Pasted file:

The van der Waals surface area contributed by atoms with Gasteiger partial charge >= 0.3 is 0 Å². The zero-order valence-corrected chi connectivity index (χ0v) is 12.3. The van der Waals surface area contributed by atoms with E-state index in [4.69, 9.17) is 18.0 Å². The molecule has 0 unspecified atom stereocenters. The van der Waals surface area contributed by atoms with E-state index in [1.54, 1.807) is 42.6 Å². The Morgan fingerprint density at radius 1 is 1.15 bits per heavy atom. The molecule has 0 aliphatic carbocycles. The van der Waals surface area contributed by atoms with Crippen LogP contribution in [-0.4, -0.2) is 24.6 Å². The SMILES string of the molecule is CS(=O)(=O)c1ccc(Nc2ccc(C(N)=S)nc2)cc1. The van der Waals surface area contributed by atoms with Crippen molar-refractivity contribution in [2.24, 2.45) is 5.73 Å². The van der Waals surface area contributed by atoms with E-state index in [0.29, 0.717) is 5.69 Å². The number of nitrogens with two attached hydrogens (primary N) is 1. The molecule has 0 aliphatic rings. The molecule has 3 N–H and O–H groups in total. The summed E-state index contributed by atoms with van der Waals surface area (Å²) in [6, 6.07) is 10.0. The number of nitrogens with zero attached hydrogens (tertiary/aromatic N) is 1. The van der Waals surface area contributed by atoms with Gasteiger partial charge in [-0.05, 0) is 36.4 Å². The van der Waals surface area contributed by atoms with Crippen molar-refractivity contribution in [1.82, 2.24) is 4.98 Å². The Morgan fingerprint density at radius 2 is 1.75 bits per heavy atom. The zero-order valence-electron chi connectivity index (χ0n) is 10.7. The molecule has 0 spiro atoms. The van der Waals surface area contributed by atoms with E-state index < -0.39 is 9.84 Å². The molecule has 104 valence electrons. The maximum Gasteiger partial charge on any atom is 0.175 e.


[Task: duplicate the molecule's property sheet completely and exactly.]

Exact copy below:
The van der Waals surface area contributed by atoms with Gasteiger partial charge >= 0.3 is 0 Å². The zero-order valence-corrected chi connectivity index (χ0v) is 12.3. The van der Waals surface area contributed by atoms with E-state index in [4.69, 9.17) is 18.0 Å². The molecule has 0 unspecified atom stereocenters. The van der Waals surface area contributed by atoms with E-state index in [1.54, 1.807) is 42.6 Å². The Morgan fingerprint density at radius 1 is 1.15 bits per heavy atom. The molecule has 0 aliphatic carbocycles. The van der Waals surface area contributed by atoms with Crippen LogP contribution in [-0.4, -0.2) is 24.6 Å². The SMILES string of the molecule is CS(=O)(=O)c1ccc(Nc2ccc(C(N)=S)nc2)cc1. The van der Waals surface area contributed by atoms with Crippen molar-refractivity contribution in [2.24, 2.45) is 5.73 Å². The van der Waals surface area contributed by atoms with E-state index in [0.29, 0.717) is 5.69 Å². The number of nitrogens with two attached hydrogens (primary N) is 1. The molecule has 0 aliphatic rings. The molecule has 3 N–H and O–H groups in total. The summed E-state index contributed by atoms with van der Waals surface area (Å²) in [6, 6.07) is 10.0. The number of nitrogens with zero attached hydrogens (tertiary/aromatic N) is 1. The van der Waals surface area contributed by atoms with Gasteiger partial charge in [-0.05, 0) is 36.4 Å². The van der Waals surface area contributed by atoms with Crippen molar-refractivity contribution in [1.82, 2.24) is 4.98 Å². The Morgan fingerprint density at radius 2 is 1.75 bits per heavy atom. The zero-order valence-electron chi connectivity index (χ0n) is 10.7. The molecule has 0 spiro atoms. The van der Waals surface area contributed by atoms with E-state index < -0.39 is 9.84 Å². The molecule has 104 valence electrons. The maximum Gasteiger partial charge on any atom is 0.175 e.